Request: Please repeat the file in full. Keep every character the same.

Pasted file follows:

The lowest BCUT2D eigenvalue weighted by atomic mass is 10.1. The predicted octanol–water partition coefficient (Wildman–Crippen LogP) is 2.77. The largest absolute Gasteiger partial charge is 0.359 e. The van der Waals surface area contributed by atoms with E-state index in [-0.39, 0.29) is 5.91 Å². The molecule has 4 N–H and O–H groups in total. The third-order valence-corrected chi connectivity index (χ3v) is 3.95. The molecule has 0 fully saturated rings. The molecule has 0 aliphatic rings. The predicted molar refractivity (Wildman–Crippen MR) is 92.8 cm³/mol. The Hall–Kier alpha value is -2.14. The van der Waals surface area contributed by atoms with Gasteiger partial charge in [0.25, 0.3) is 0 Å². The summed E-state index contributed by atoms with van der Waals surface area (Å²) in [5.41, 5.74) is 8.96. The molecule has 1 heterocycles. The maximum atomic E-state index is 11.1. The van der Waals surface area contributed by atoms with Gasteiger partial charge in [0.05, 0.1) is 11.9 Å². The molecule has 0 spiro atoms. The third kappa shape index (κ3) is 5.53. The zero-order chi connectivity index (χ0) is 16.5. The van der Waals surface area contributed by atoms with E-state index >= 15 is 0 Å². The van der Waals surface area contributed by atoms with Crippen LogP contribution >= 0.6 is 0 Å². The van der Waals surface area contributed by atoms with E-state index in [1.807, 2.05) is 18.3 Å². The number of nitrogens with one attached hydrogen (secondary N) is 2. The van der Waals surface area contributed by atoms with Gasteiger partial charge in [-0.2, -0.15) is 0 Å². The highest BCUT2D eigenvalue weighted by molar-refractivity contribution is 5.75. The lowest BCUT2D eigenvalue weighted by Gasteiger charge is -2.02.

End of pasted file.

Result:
The lowest BCUT2D eigenvalue weighted by atomic mass is 10.1. The predicted octanol–water partition coefficient (Wildman–Crippen LogP) is 2.77. The largest absolute Gasteiger partial charge is 0.359 e. The van der Waals surface area contributed by atoms with E-state index in [-0.39, 0.29) is 5.91 Å². The molecule has 4 N–H and O–H groups in total. The third-order valence-corrected chi connectivity index (χ3v) is 3.95. The molecule has 0 fully saturated rings. The molecule has 0 aliphatic rings. The predicted molar refractivity (Wildman–Crippen MR) is 92.8 cm³/mol. The Hall–Kier alpha value is -2.14. The van der Waals surface area contributed by atoms with Gasteiger partial charge in [0.25, 0.3) is 0 Å². The summed E-state index contributed by atoms with van der Waals surface area (Å²) in [5.41, 5.74) is 8.96. The molecule has 1 heterocycles. The maximum atomic E-state index is 11.1. The van der Waals surface area contributed by atoms with Gasteiger partial charge in [0.05, 0.1) is 11.9 Å². The molecule has 0 spiro atoms. The third kappa shape index (κ3) is 5.53. The zero-order chi connectivity index (χ0) is 16.5. The van der Waals surface area contributed by atoms with E-state index >= 15 is 0 Å². The van der Waals surface area contributed by atoms with Crippen LogP contribution >= 0.6 is 0 Å². The van der Waals surface area contributed by atoms with E-state index in [1.807, 2.05) is 18.3 Å². The number of nitrogens with one attached hydrogen (secondary N) is 2. The van der Waals surface area contributed by atoms with Gasteiger partial charge in [-0.2, -0.15) is 0 Å². The highest BCUT2D eigenvalue weighted by molar-refractivity contribution is 5.75. The lowest BCUT2D eigenvalue weighted by Gasteiger charge is -2.02.